The clock was unveiled at 9:22 a.m., which Tricentennial Commission Chairman Lewis Swyer said was the correct time.


The group then jumped into four buses for a tour of the city. Led by a pale green 1954 Packard, the group stopped at Quackenbush Square, went to Washington Park - where Whalen placed a wreath on the Soldiers and Sailors Monument - and headed for a reception at Schuyler Mansion.


At 1 p.m., Whalen planned to host a private invitational luncheon in Academy Park.


On Monday, Louis Alonzo was preparing for the fireworks display he said would be the largest in Albany's history at the Empire State Plaza, while Margaret Dudar decorated what probably was the city's largest birthday cake.


Like so many other people who have worked to make the city's 300th birthday celebration a success, Alonzo and Dudar have never met. Tonight they will make history together.


While preparing for tonight's fireworks display, Alonzo, owner of Alonzo's Fireworks Display in Mechanicville, said, "They're going to be in shock when they see this."


"Nobody realizes just how big this is," he said Monday, while setting up rows of pipes that will be used to launch 2,500 fireworks from the Plaza at 9 p.m.


The display, synchronized to music on radio station WFLY-FM (92.3 on the dial), will end the daylong 300th birthday party that began this morning with the liftoff of the hot- air balloons from Lincoln Park.


Alonzo said tonight's display would be "10 times bigger" than the July 4 fireworks at the Plaza earlier this month.


Dudar on Monday was spreading the icing on 53 individual cakes that were to be assembled today to make a 12-foot-high, tiered birthday cake big enough to feed 10,000 tricentennial partygoers.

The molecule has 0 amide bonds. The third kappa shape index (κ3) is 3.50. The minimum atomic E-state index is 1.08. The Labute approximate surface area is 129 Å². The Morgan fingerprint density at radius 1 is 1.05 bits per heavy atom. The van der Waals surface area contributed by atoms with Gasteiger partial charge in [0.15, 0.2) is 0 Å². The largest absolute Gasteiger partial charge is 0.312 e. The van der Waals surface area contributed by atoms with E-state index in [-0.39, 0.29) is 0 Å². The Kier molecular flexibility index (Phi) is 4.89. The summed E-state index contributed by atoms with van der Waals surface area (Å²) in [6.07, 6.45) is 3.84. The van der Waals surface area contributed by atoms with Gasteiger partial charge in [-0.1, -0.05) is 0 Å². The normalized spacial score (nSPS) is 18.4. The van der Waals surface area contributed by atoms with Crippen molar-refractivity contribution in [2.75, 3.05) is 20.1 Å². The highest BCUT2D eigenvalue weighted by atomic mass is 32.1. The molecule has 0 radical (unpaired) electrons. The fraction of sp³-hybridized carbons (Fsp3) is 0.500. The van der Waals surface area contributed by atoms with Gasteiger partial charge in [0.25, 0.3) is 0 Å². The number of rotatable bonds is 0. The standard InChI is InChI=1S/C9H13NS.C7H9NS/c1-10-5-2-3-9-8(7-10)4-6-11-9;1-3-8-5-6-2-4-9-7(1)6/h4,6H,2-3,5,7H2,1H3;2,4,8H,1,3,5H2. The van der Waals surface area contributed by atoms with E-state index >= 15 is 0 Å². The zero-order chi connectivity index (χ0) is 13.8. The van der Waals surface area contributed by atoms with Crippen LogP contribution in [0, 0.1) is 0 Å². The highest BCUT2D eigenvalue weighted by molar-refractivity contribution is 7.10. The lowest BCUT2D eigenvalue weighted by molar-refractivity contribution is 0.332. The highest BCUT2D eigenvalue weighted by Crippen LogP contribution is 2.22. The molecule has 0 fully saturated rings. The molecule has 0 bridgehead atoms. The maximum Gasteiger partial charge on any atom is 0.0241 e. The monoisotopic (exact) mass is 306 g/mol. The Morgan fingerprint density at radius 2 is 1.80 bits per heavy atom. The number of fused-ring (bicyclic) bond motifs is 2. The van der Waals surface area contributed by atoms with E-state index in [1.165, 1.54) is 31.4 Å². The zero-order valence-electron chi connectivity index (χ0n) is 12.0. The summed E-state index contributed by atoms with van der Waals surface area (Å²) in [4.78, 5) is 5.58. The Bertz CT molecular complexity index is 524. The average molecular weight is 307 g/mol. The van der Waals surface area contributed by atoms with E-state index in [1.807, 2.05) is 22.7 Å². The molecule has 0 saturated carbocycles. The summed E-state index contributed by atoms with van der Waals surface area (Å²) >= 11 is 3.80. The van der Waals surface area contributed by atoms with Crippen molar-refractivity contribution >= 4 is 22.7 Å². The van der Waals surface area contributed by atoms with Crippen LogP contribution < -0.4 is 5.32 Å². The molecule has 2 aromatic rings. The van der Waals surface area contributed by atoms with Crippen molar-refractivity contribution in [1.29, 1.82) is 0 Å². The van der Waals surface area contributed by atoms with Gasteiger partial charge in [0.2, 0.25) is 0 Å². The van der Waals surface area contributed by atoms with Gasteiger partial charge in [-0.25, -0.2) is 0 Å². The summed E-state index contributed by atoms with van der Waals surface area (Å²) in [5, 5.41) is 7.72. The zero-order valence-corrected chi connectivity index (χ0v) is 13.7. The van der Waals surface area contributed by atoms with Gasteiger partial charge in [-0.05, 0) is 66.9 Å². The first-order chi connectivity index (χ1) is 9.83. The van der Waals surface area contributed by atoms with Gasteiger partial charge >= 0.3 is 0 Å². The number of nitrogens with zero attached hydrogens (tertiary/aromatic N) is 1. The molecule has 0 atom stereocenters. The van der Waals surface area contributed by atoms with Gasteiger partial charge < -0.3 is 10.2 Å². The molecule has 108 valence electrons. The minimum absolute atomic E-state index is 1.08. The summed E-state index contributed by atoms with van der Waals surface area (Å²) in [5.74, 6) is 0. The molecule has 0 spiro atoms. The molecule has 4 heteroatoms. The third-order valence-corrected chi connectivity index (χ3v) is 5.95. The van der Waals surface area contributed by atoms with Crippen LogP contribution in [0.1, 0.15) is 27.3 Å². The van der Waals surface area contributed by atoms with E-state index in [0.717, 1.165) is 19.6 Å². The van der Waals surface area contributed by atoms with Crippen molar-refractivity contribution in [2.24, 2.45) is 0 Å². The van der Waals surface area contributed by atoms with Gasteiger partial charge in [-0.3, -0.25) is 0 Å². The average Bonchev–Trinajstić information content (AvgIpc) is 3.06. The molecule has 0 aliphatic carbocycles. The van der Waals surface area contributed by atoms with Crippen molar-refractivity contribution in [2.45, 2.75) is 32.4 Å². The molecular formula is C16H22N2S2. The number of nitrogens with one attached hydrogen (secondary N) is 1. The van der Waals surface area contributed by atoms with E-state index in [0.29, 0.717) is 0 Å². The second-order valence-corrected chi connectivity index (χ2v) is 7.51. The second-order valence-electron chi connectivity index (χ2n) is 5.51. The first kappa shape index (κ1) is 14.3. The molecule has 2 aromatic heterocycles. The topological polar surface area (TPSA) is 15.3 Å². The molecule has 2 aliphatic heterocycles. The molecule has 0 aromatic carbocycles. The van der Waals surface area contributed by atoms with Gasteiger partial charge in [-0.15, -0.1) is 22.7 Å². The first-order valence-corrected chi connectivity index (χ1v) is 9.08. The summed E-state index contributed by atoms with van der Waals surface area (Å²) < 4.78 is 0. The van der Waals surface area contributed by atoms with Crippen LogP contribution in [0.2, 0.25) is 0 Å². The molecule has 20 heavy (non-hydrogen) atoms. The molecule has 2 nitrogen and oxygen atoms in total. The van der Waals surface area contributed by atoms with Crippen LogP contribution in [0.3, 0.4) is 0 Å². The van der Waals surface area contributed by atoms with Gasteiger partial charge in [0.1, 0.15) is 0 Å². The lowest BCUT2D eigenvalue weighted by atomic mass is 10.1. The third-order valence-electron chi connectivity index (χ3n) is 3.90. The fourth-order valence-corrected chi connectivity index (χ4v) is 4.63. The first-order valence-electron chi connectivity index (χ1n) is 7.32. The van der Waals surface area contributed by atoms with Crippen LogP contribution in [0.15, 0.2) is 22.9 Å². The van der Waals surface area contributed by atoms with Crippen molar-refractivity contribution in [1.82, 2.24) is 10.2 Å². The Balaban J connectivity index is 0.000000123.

Dudar said she had delayed her retirement a month to participate in the cake decoration.


"I thought this would be a good finish to it all after 32 years of service," Dudar said Monday, referring to her employment with the Freihofer Baking Co. Freihofer is providing the cake for the celebration.


Dudar said it would take eight hours for five or six persons to decorate the 2,000-pound cake with pastel flowers; white, orange and blue borders; ships; wooden shoes, and silk tulips.


"We're not going to rush it," Dudar said. "We're going to take our time and do a good job."


Whalen is scheduled to cut the cake at 7 p.m.


Other events planned later today include:


*5-7:40 p.m. - Performances at the Empire State Plaza by bands, including Skip Parsons and the Riverboat Jazz Band, Doc Scanlon and his Rhythm Boys, the Wilborn First Church of God, the Christ Choral Group and the Mohawk Valley Ensemble Chorus on stages at the State Street and State Museum ends of the Plaza.


*6 p.m. - A liftoff of hot-air balloons from Lincoln Park.


*7:45 p.m. - A historical procession, consisting of people dressed in period costumes from 1686 to the present.


*8 p.m. - Another re-enactment of the signing of the Dongan Charter by Whalen, who will be dressed as Mayor Pieter Schuyler.


*9 p.m. - A fireworks display.


There also will be a cannon salute and the release of 1,000 balloons, representing doves of peace.